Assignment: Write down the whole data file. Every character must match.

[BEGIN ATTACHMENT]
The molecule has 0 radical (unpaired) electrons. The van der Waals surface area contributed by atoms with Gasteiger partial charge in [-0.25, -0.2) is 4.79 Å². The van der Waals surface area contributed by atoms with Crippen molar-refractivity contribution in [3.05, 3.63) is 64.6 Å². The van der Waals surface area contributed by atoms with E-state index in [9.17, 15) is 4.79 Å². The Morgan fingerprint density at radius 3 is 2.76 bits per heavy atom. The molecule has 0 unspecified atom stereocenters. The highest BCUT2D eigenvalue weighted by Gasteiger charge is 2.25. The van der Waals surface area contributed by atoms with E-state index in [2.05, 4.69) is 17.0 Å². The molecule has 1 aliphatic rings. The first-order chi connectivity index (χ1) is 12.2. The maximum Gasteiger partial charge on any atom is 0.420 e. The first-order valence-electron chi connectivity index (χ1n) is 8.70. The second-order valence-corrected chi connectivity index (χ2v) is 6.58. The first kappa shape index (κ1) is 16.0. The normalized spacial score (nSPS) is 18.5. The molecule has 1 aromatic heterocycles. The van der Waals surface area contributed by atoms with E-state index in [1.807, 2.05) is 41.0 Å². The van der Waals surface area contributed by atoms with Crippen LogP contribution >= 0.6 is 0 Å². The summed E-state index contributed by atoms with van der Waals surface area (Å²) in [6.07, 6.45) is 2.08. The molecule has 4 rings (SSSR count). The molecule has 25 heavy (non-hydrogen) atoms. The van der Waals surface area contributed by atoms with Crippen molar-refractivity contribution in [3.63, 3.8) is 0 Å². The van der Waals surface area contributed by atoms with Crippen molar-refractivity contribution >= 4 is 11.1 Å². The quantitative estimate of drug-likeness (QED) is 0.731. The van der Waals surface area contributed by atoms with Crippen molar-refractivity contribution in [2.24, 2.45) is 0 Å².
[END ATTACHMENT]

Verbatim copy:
The molecule has 0 radical (unpaired) electrons. The van der Waals surface area contributed by atoms with Gasteiger partial charge in [-0.25, -0.2) is 4.79 Å². The van der Waals surface area contributed by atoms with Crippen molar-refractivity contribution in [3.05, 3.63) is 64.6 Å². The van der Waals surface area contributed by atoms with E-state index in [9.17, 15) is 4.79 Å². The Morgan fingerprint density at radius 3 is 2.76 bits per heavy atom. The molecule has 0 unspecified atom stereocenters. The highest BCUT2D eigenvalue weighted by Gasteiger charge is 2.25. The van der Waals surface area contributed by atoms with E-state index in [2.05, 4.69) is 17.0 Å². The molecule has 1 aliphatic rings. The first-order chi connectivity index (χ1) is 12.2. The maximum Gasteiger partial charge on any atom is 0.420 e. The first-order valence-electron chi connectivity index (χ1n) is 8.70. The second-order valence-corrected chi connectivity index (χ2v) is 6.58. The first kappa shape index (κ1) is 16.0. The normalized spacial score (nSPS) is 18.5. The molecule has 1 aromatic heterocycles. The van der Waals surface area contributed by atoms with E-state index in [1.807, 2.05) is 41.0 Å². The van der Waals surface area contributed by atoms with Crippen LogP contribution >= 0.6 is 0 Å². The summed E-state index contributed by atoms with van der Waals surface area (Å²) in [6.07, 6.45) is 2.08. The molecule has 4 rings (SSSR count). The molecule has 25 heavy (non-hydrogen) atoms. The van der Waals surface area contributed by atoms with Crippen molar-refractivity contribution in [3.63, 3.8) is 0 Å². The van der Waals surface area contributed by atoms with Crippen molar-refractivity contribution >= 4 is 11.1 Å². The quantitative estimate of drug-likeness (QED) is 0.731. The van der Waals surface area contributed by atoms with Crippen molar-refractivity contribution in [2.24, 2.45) is 0 Å².